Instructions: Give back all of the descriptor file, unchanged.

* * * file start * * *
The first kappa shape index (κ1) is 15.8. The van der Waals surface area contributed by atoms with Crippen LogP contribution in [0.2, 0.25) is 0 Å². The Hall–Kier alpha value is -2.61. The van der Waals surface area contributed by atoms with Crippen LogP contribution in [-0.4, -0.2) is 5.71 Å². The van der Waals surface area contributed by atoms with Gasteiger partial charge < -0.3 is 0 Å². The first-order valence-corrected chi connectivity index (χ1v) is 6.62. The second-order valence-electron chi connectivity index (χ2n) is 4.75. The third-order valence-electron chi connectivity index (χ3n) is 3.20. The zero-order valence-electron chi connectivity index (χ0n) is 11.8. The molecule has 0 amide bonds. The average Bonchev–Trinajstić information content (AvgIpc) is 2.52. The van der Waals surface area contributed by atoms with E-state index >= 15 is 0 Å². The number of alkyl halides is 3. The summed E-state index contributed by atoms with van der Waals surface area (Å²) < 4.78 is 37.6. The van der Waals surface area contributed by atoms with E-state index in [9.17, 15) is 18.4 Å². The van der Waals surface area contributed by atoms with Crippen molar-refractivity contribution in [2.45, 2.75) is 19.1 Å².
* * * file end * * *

The first kappa shape index (κ1) is 15.8. The van der Waals surface area contributed by atoms with Crippen LogP contribution in [0.2, 0.25) is 0 Å². The Hall–Kier alpha value is -2.61. The van der Waals surface area contributed by atoms with Crippen LogP contribution in [-0.4, -0.2) is 5.71 Å². The van der Waals surface area contributed by atoms with Gasteiger partial charge < -0.3 is 0 Å². The first-order valence-corrected chi connectivity index (χ1v) is 6.62. The second-order valence-electron chi connectivity index (χ2n) is 4.75. The third-order valence-electron chi connectivity index (χ3n) is 3.20. The zero-order valence-electron chi connectivity index (χ0n) is 11.8. The molecule has 0 amide bonds. The average Bonchev–Trinajstić information content (AvgIpc) is 2.52. The van der Waals surface area contributed by atoms with E-state index >= 15 is 0 Å². The number of alkyl halides is 3. The summed E-state index contributed by atoms with van der Waals surface area (Å²) < 4.78 is 37.6. The van der Waals surface area contributed by atoms with E-state index in [9.17, 15) is 18.4 Å². The van der Waals surface area contributed by atoms with Crippen molar-refractivity contribution in [2.45, 2.75) is 19.1 Å².